Rishi Sunak defends cost of living handouts to second homeowners and wealthy pensioners

Rishi Sunak has warned he can’t fully protect struggling households from huge increases in bills and defended his £21bn package of support which handed hundreds of millions of pounds to second homeowners and wealthy pensioners.

The chancellor also denied that he was pressured by Boris Johnson to unveil help for people being hit by a cost of living crisis as a way of distracting from Sue Gray’s report into partying and rule breaking in Downing Street.

Mr Sunak was grilled by the Treasury Select Commitee on Wednesday, just hours before the prime minister faced a confidence vote that could end his time in office.

He was questioned on the fairness of the new cost of living support measures after research showed that wealthy pensioners were among those who would see the biggest benefits.

Labour’s Siobhan McDonaugh asked how it could be right that people with multiple properties would receive multiple £400 discounts.

Mr Sunak said that this was an unavoidable consequence of making some of the support on offer universal, rather than targeted.

A number of campaign groups had urged him to ensure that all help was targeted at those most in need, in order to get best value for money and to lessen the probability of further fuelling inflation.

The chancellor also told MPs that the prime minister had not asked him to make the spending announcement one day after the publication of a damning report by senior civil servants into multiple lockdown busting parties in Number 10.

He said that the timing of the announcement on financial support last month was because the Treasury had to wait until it had enough data on expected energy price increases this autumn.

The chancellor said: “The way the price cap works, there is an observation window from February to August, until you are through you don’t know what it will be – while there were estimates, there was no actual data.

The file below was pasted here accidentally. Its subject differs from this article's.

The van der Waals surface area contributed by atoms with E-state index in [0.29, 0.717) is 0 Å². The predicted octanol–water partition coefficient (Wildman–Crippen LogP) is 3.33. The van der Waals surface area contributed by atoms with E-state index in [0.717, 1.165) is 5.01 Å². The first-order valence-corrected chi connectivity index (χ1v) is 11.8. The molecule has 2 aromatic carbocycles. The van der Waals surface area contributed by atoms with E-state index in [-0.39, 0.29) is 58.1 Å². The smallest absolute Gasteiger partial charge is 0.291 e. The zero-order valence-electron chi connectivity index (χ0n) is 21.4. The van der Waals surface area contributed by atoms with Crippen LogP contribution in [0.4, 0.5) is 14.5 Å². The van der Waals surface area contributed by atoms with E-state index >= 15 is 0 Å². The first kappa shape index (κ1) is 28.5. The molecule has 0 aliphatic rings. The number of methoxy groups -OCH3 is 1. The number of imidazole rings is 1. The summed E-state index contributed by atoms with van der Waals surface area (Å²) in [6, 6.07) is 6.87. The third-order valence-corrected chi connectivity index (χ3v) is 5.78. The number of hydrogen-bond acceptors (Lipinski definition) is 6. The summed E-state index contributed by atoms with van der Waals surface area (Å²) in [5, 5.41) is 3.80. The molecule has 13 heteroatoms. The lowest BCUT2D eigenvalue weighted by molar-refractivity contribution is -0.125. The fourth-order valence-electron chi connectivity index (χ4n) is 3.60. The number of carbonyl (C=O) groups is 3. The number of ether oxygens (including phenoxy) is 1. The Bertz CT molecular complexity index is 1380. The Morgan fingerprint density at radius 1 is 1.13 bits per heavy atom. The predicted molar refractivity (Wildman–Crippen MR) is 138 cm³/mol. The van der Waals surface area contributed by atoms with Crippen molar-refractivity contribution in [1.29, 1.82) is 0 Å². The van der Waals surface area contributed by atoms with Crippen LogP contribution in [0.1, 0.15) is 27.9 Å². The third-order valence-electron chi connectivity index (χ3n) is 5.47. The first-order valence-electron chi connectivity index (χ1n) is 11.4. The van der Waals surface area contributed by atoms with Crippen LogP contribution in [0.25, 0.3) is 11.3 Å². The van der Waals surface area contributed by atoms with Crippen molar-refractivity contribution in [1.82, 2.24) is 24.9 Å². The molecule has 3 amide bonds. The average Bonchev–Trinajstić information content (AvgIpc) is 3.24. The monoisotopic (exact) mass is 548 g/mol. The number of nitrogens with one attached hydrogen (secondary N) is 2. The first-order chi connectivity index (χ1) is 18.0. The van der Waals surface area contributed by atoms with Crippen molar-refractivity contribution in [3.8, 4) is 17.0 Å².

“We couldn’t do it for the spring statement because the observation window had barely opened for the price cap, so anything could have the potential to be very wrongly sized.

“I have always said I want to strike the right balance about reassurance to people and waiting for enough information to ensure it is appropriately sized.”

Mr Sunak had pushed back for weeks against suggestions from the opposition benches and from economists that he needed to step in immediately to offer help with rising bills.

The chancellor said last month that it would be “silly” to announce support in the summer, before changing his mind.

The timing of the change of heart prompted speculation that it was motivated by a desire to move public attention away from anger about the string of boozey events held inside Downing Street during lockdown.

On Monday, Mr Sunak also told the Treasury Committee that he could not fully protect people against sharp rises in the cost of essential goods.

Consumers face a further £800 hike in the cost of heating and powering an average home when Ofgem’s price cap is reviewed in October, taking bills to around £2,800 a year.

High energy costs have helped to push inflation to a 40-year high of 9 per cent with further rises expected later in the year.

Mr Sunak stressed that the support measures introduced last month are “temporary” and shrugged off suggestions he has left the door open for further measures.

He told the committee: “When I’m asked about further measures I always give the same response – I wouldn’t read anything more or less into it.

“It is that in the last two years I’ve always tried to be responsive to the economic situation as I see it and as it is affecting the country.

“The structure of what we have put in place is by definition temporary and it is a careful and well-constructed package.”

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